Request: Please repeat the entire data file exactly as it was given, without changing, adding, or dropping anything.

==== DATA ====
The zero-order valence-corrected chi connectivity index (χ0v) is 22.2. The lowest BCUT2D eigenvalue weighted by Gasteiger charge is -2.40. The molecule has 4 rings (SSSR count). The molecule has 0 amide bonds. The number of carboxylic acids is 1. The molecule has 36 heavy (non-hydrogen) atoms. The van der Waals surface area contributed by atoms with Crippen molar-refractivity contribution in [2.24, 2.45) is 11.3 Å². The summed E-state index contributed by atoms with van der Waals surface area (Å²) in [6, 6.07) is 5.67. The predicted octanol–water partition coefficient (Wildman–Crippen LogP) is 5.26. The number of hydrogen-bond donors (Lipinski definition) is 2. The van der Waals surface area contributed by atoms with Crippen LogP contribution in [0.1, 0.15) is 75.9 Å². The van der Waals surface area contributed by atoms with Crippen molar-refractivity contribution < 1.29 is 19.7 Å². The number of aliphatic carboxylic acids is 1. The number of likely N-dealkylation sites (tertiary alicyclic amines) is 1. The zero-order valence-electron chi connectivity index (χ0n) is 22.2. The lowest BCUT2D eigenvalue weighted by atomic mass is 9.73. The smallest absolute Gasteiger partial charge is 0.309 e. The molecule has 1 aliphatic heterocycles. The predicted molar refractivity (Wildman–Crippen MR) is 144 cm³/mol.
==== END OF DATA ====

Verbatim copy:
The zero-order valence-corrected chi connectivity index (χ0v) is 22.2. The lowest BCUT2D eigenvalue weighted by Gasteiger charge is -2.40. The molecule has 4 rings (SSSR count). The molecule has 0 amide bonds. The number of carboxylic acids is 1. The molecule has 36 heavy (non-hydrogen) atoms. The van der Waals surface area contributed by atoms with Crippen molar-refractivity contribution in [2.24, 2.45) is 11.3 Å². The summed E-state index contributed by atoms with van der Waals surface area (Å²) in [6, 6.07) is 5.67. The predicted octanol–water partition coefficient (Wildman–Crippen LogP) is 5.26. The number of hydrogen-bond donors (Lipinski definition) is 2. The van der Waals surface area contributed by atoms with Crippen LogP contribution in [0.1, 0.15) is 75.9 Å². The van der Waals surface area contributed by atoms with Crippen molar-refractivity contribution < 1.29 is 19.7 Å². The number of aliphatic carboxylic acids is 1. The number of likely N-dealkylation sites (tertiary alicyclic amines) is 1. The zero-order valence-electron chi connectivity index (χ0n) is 22.2. The lowest BCUT2D eigenvalue weighted by atomic mass is 9.73. The smallest absolute Gasteiger partial charge is 0.309 e. The molecule has 1 aliphatic heterocycles. The predicted molar refractivity (Wildman–Crippen MR) is 144 cm³/mol.